When push comes to shove, and an abuse victim has finally had her fill, the confrontation with her abuser will almost certainly set in motion a new set of somewhat predictable responses. It is a crucial moment for her, because denial has finally given way to determination, and though confusion typically reigns, clarity is gaining a foothold.
The victim has reached a point where she is willing and able to openly contend that the relationship has reached its breaking point. She may confront her abuser in the midst of a conflict, try to choose the perfect opportunity to approach him, or pack her bags and leave a note on the nightstand. No matter how the issue is broached, the typical abuser is not usually receptive to being exposed, dismissed or ignored. The victim needs to brace herself; the game is almost certainly not over yet. He still has a few tricks up his sleeve.
In such a confrontation an abuser will almost always immediately question either his victim’s sanity or her resolve. This may come in the form of feigned doubt, shock or horror. The victim might hear something like this:
“Why would you do this to me?”
“I don’t understand.”
“Well, just leave then. Go on, get out. And don’t come crawling back to me. If you walk out that door, that’s it.”
It is his hope that his presentation of innocence, even in anger, will cause you to doubt your credibility, your history and your instincts. Just maybe the incredulous look on his face and the tone in his voice will be enough to hook you back in.
This first tactic may well be followed by his diminishment of the seriousness of the situation. Comments tend to be something along these lines:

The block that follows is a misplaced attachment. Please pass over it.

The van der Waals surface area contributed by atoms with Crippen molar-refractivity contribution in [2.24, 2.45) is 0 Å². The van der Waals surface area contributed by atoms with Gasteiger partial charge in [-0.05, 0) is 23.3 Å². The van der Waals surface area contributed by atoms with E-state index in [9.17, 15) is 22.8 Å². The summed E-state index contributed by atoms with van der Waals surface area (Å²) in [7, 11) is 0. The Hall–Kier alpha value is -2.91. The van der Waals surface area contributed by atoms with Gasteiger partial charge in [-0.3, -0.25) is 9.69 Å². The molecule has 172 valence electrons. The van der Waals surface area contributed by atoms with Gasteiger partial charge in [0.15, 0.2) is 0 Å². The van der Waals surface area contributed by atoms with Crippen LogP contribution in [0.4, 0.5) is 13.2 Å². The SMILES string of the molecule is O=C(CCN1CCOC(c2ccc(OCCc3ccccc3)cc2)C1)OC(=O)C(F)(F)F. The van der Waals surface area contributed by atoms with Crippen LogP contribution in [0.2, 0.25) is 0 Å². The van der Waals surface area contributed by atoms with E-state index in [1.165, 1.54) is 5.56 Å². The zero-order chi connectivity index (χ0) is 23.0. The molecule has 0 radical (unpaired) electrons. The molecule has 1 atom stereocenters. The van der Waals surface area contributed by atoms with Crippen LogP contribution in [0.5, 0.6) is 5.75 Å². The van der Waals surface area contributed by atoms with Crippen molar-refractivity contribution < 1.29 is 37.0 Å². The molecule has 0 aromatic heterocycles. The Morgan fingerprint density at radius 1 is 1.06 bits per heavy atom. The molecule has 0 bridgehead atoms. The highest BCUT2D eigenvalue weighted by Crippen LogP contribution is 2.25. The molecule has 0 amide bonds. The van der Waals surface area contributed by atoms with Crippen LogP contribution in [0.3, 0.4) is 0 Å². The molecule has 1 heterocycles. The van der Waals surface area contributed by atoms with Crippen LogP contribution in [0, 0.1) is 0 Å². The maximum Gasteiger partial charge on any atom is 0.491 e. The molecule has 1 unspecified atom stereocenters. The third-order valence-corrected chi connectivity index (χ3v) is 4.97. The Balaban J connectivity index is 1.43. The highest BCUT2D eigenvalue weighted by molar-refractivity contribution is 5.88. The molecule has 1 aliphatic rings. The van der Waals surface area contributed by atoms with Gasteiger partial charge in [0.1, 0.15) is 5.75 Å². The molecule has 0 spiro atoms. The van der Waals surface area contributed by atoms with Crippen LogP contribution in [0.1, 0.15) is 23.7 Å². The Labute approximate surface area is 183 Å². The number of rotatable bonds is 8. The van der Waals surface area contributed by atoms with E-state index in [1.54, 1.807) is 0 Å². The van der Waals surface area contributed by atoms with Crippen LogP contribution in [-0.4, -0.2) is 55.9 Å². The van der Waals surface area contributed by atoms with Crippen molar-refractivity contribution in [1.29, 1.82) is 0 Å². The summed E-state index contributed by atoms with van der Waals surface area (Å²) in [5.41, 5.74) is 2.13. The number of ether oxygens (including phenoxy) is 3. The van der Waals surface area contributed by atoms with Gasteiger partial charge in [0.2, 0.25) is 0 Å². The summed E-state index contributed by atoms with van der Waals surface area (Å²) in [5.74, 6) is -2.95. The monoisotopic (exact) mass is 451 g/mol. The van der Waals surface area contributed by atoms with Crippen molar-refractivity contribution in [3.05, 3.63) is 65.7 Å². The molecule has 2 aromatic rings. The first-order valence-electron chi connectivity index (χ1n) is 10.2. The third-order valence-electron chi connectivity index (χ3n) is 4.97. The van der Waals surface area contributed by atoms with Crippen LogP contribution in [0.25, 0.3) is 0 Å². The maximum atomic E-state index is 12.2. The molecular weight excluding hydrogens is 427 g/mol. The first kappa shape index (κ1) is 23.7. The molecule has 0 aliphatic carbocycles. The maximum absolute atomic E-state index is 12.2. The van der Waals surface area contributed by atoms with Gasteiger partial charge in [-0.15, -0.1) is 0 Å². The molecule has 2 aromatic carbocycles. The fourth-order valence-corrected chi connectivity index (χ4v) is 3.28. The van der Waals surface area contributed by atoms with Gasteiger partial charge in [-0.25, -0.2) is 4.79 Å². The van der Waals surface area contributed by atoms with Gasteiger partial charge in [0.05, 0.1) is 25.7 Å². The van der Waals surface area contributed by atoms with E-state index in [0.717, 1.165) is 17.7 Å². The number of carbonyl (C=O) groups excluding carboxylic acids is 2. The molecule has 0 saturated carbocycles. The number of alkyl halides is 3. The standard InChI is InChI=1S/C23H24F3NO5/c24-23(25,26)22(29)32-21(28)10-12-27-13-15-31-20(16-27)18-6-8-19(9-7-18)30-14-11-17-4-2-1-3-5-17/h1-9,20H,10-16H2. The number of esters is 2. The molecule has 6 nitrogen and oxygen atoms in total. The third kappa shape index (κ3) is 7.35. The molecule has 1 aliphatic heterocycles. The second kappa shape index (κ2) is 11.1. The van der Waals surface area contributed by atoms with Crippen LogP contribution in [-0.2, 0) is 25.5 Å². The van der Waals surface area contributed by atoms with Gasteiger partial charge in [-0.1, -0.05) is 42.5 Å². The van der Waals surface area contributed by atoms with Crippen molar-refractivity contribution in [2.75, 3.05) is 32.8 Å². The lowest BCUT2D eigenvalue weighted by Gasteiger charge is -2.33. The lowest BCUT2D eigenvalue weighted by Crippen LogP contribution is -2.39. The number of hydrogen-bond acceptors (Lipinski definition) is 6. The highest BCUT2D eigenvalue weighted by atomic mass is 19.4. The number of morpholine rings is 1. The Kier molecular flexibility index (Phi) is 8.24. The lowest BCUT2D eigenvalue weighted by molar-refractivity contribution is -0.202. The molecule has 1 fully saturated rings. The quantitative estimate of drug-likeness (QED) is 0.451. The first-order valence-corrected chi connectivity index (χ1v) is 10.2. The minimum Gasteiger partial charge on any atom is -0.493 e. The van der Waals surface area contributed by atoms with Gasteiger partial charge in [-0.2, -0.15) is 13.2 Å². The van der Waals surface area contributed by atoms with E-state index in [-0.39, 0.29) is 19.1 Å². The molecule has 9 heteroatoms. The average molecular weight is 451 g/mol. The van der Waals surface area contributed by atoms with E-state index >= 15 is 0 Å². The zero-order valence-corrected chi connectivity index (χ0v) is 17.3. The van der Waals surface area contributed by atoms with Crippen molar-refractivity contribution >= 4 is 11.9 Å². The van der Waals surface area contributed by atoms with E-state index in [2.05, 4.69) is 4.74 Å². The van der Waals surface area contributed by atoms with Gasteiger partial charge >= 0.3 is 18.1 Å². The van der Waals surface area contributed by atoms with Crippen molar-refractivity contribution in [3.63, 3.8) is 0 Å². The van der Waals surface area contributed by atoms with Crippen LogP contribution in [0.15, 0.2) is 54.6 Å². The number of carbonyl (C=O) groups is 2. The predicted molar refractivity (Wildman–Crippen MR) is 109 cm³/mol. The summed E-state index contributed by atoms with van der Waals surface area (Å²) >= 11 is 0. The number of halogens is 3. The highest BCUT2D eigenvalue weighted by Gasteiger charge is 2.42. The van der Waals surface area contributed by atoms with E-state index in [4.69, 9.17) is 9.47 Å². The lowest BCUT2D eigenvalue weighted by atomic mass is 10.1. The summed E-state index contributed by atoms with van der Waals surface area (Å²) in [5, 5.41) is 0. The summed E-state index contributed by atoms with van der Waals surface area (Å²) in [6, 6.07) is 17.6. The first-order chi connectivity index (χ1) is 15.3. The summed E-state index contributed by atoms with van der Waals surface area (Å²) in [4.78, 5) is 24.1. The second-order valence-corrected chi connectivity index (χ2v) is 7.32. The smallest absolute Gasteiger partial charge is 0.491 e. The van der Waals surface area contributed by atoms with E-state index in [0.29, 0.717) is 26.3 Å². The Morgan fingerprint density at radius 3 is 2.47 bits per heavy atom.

“Why do you always have to make such a big deal out of things.”
“I had no idea that you were so unhappy.”
“You just need to get some help.”
“Why can’t we just sit down and talk this thing out like adults?”
“Everyone I’ve talked to says that you’re just overly sensitive.”
Then there are the guilt messages:
“I said I’m sorry. What more do you want from me?”
“I always knew you were self-centered, but I never thought you’d take it this far.” “I hope you know you’re dishonoring your marriage vows, your faith – and God.”
If, at this point, you can still stand your ground and he doesn’t succeed in breaking you down, the abuser has a pretty good idea that he could be in serious trouble; he is losing his grip. Now that he knows that you mean business, he needs to think fast and change up his game. The abuser will often shake his head in disgust and give you some time to question the utter foolishness of your attack against him. If that doesn’t work, there are other options. The next step might be to soften his approach.
He might start with something like, “I can see that you’re upset. But I know we can work things out.” Often the words, “I’m so sorry,” or “Can you forgive me?” are all a victim needs to hear. In the event that those words fail to achieve the desired response, he may follow with the pies de resistance, the five words that serve as the ultimate trump card: “It will never happen again.” For a little extra punch, he might add, “I swear” or “I promise” to that loaded little sentence. In the days to come, he might buy you flowers, take you out to dinner, or buy you a nice gift to top things off.
I’d like to be able to say that we enablers can easily see through all that. But for many of us, at least the first time these attention-getters are sprung, that’s all it takes to soothe our broken hearts. It’s as though the heavens have parted, we can hear angels singing, and everything in us is ready and willing to put our pain in the past and forgive and forget so that we can live happily ever after. We believe that, from that moment on, our lives will be different. We are overcome with the compassionate longing of a lover’s heart. He finally gets it. He is genuinely sorry. He really does love me. All will be well. (Cue violins.)
Maybe it’s all true. If the pieces of your relationship fall wondrously into place and healing begins right then and there, praise God! You are among the lucky ones. The rest of us will not be so blessed.